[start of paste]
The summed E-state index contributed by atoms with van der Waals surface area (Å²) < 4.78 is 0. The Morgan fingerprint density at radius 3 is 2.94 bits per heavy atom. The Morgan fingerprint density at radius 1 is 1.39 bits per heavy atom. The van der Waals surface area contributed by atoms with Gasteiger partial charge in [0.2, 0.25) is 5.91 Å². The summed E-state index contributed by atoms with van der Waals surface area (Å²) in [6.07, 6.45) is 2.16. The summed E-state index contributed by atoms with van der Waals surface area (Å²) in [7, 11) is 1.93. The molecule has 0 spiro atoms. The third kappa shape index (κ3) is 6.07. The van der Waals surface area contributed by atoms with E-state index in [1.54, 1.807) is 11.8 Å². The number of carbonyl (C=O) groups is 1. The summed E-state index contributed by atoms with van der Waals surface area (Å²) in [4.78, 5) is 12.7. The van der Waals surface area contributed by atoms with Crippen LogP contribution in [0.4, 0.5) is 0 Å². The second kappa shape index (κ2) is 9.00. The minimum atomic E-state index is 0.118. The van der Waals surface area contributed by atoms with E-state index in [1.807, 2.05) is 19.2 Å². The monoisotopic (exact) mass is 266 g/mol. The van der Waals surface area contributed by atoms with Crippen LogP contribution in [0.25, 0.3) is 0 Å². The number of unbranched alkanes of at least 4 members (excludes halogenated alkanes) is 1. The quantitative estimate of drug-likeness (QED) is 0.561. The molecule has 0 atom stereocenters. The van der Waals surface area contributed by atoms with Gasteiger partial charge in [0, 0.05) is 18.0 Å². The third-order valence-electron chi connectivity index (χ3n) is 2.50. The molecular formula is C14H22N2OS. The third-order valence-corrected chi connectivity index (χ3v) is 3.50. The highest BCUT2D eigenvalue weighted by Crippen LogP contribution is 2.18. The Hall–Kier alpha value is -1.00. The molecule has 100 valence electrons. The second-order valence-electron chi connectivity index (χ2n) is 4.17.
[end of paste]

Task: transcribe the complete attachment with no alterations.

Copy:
The summed E-state index contributed by atoms with van der Waals surface area (Å²) < 4.78 is 0. The Morgan fingerprint density at radius 3 is 2.94 bits per heavy atom. The Morgan fingerprint density at radius 1 is 1.39 bits per heavy atom. The van der Waals surface area contributed by atoms with Gasteiger partial charge in [0.2, 0.25) is 5.91 Å². The summed E-state index contributed by atoms with van der Waals surface area (Å²) in [6.07, 6.45) is 2.16. The summed E-state index contributed by atoms with van der Waals surface area (Å²) in [7, 11) is 1.93. The molecule has 0 spiro atoms. The third kappa shape index (κ3) is 6.07. The van der Waals surface area contributed by atoms with E-state index in [1.54, 1.807) is 11.8 Å². The number of carbonyl (C=O) groups is 1. The summed E-state index contributed by atoms with van der Waals surface area (Å²) in [4.78, 5) is 12.7. The van der Waals surface area contributed by atoms with Crippen LogP contribution in [0.4, 0.5) is 0 Å². The second kappa shape index (κ2) is 9.00. The minimum atomic E-state index is 0.118. The van der Waals surface area contributed by atoms with E-state index in [1.807, 2.05) is 19.2 Å². The monoisotopic (exact) mass is 266 g/mol. The van der Waals surface area contributed by atoms with Crippen LogP contribution in [0.25, 0.3) is 0 Å². The number of unbranched alkanes of at least 4 members (excludes halogenated alkanes) is 1. The quantitative estimate of drug-likeness (QED) is 0.561. The molecule has 0 atom stereocenters. The van der Waals surface area contributed by atoms with Gasteiger partial charge in [0, 0.05) is 18.0 Å². The third-order valence-electron chi connectivity index (χ3n) is 2.50. The molecular formula is C14H22N2OS. The third-order valence-corrected chi connectivity index (χ3v) is 3.50. The highest BCUT2D eigenvalue weighted by Crippen LogP contribution is 2.18. The Hall–Kier alpha value is -1.00. The molecule has 100 valence electrons. The second-order valence-electron chi connectivity index (χ2n) is 4.17.